UW-Green Bay plays a big role in survival of the little (and endangered) Piping Plover
The tiny bird with a large “footprint” is in the news again, thanks to the work of the University of Wisconsin-Green Bay faculty, staff and former students, along with the Department of Natural Resources and the United States Fish & Wildlife Service.
Four pairs of the endangered Great Lakes piping plovers nested in Lower Green Bay this year and six fledgling chicks were identified just a year after a pair nested at the site for the first time in more than 75 years.
The lead biologist from the US Fish & Wildlife Service is UW-Green Bay graduate student Reena Bowman (Environmental Policy and Planning, Environmental Science), and head DNR biologist is Josh Martinez ’09 and ’12 (Biology and Environmental Science & Policy). UW-Green Bay alumni, Tom Prestby ’16 (Environmental Science & Policy) and Joel Trick ’78 and ’82 (Population Dynamics, Environmental Arts and Sciences), also have a hand in the project. UW-Green Bay Biology professors Bob Howe and Amy Wolf ’89 and ’93 (Biology and Environmental Science and Policy), along with UW-Green Bay Cofrin Center for Biodiversity’s senior research specialist Erin Giese ’12 served as lead monitors for the team.
Local biologists who monitor the site were surprised at the increase in nesting, according to a press release by the U.S. Fish and Wildlife Service.
“Plover activity at the site this year exceeded our expectations,” said Bowman. “With at least a dozen adult plovers spotted at Cat Islands, this has clearly become an important area for the recovery of the Great Lakes piping plover.”
The plovers are successful thanks to the ongoing partnership among the Service, Wisconsin DNR, Brown County Port, the U.S. Army Corps of Engineers and others, to create and manage habitat within the Cat Island Chain, once ravaged by high water and erosion. See the previously published story about the graduate work of Prestby and Tim Flood on the Cat Island Chain. Reconstruction of the 272-acre chain in Lower Green Bay in 2012 and will continue over the next two to three decades with clean dredge material from the maintenance of the Green Bay Harbor. Two other UW-Green Bay luminaries, Professor Emeritus Bud Harris and UW Sea Grant Biologist Vicky Harris ’98 (Environmental Science and Policy) were instrumental in planning and development of the Cat Island restoration project.
According to the U.S. Fish and Wildlife press release, Green Bay has regularly been an important migratory stopover site for the endangered piping plover, and with the ongoing reconstruction of the Cat Island Chain, the area is now able to support nesting piping plovers. Apostle Islands National Lakeshore is currently the only other regular nesting location in Wisconsin for the small shorebird.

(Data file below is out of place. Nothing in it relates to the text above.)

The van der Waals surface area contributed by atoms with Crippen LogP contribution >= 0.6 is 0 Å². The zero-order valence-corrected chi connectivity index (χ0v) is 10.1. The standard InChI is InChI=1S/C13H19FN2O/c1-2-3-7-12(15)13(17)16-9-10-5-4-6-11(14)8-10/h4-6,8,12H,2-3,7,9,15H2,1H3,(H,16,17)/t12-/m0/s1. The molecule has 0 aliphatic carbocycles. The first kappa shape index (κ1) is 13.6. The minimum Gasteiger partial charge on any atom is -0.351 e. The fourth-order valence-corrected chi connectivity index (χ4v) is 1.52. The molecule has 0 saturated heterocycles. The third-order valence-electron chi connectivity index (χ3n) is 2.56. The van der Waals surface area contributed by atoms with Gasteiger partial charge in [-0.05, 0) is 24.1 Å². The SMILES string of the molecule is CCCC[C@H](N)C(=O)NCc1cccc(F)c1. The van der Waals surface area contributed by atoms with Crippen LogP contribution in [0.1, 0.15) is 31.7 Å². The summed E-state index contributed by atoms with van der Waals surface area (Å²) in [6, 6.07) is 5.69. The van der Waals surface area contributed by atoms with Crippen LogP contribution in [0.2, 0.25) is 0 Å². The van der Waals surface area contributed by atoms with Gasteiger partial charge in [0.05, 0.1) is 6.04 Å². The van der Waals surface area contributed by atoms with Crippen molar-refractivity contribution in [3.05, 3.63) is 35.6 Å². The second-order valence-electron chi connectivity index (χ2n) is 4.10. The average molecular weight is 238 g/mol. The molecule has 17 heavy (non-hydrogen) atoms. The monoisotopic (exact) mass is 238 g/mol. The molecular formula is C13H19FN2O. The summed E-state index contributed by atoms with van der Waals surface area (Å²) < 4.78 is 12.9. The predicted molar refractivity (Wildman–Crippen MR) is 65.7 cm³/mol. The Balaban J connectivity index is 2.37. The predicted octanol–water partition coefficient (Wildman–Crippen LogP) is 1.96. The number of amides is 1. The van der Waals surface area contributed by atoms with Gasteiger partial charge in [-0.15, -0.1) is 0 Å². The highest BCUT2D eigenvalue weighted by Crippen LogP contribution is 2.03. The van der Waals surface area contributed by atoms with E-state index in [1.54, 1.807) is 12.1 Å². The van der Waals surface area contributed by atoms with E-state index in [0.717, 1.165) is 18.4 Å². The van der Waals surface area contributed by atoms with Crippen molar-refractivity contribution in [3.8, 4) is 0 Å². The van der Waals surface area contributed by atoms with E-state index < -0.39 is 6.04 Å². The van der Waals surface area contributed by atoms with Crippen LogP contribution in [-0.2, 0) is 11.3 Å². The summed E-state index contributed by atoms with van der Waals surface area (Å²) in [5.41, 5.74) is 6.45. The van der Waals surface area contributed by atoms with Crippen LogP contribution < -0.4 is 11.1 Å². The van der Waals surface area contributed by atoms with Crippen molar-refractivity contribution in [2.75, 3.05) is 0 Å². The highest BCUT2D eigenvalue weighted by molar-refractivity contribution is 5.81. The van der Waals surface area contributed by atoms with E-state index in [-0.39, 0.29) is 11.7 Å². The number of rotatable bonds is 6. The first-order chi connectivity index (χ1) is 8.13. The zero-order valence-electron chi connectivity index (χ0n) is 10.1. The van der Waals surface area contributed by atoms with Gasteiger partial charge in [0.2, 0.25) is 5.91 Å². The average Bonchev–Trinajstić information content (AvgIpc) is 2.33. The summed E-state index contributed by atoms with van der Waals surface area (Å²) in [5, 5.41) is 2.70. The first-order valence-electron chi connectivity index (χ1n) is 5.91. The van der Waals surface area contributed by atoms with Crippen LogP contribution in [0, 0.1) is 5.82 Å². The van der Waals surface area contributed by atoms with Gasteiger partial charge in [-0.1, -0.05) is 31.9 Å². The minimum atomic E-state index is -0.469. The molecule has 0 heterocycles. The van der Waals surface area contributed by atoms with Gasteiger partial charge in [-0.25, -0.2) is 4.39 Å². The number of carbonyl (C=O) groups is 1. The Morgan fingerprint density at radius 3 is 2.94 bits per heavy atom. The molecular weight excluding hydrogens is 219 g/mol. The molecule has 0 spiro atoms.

Since being listed as endangered, conservationists have worked tirelessly to save this rare bird from extinction by preserving and restoring habitat, protecting nesting areas and monitoring the birds’ migrations.
In late June, the Cat Island chicks were banded with leg bands in specific color combinations that help identify and track the birds. Current UW-Green Bay students Vanessa Brotske, Maria Otto, Colton Tanner and Emily Weber, along with Cofrin Center for Biodiversity Ecologist Bobbie Webster and DNR wildlife technician Roberta Reif ’16 (Environmental Sciences), participated in the banding effort. The adults migrated in late July, and juveniles departed in early August. Many Great Lakes piping plovers have already been spotted on their wintering grounds in Florida, Georgia and other Gulf and Atlantic Coast states, joining plover populations from the Atlantic Coast and Great Plains.
Click to advance slideshow or view the album on Flickr.
– Photos submitted by Prof. Amy Wolf
The Cat Island Chain is currently closed to the public. Limiting disturbance at the site is also critical for the success of both piping plover and other breeding migratory birds.
Anyone who spots a piping plover in Wisconsin can contact Reena Bowman at the Green Bay Field Office by e-mail at email@example.com or the University of Minnesota Research Team at firstname.lastname@example.org. For more information on piping plovers and how to help them, visit the U.S. Fish and Wildlife Service’s website at http://midwest.fws.gov/endangered/pipingplover.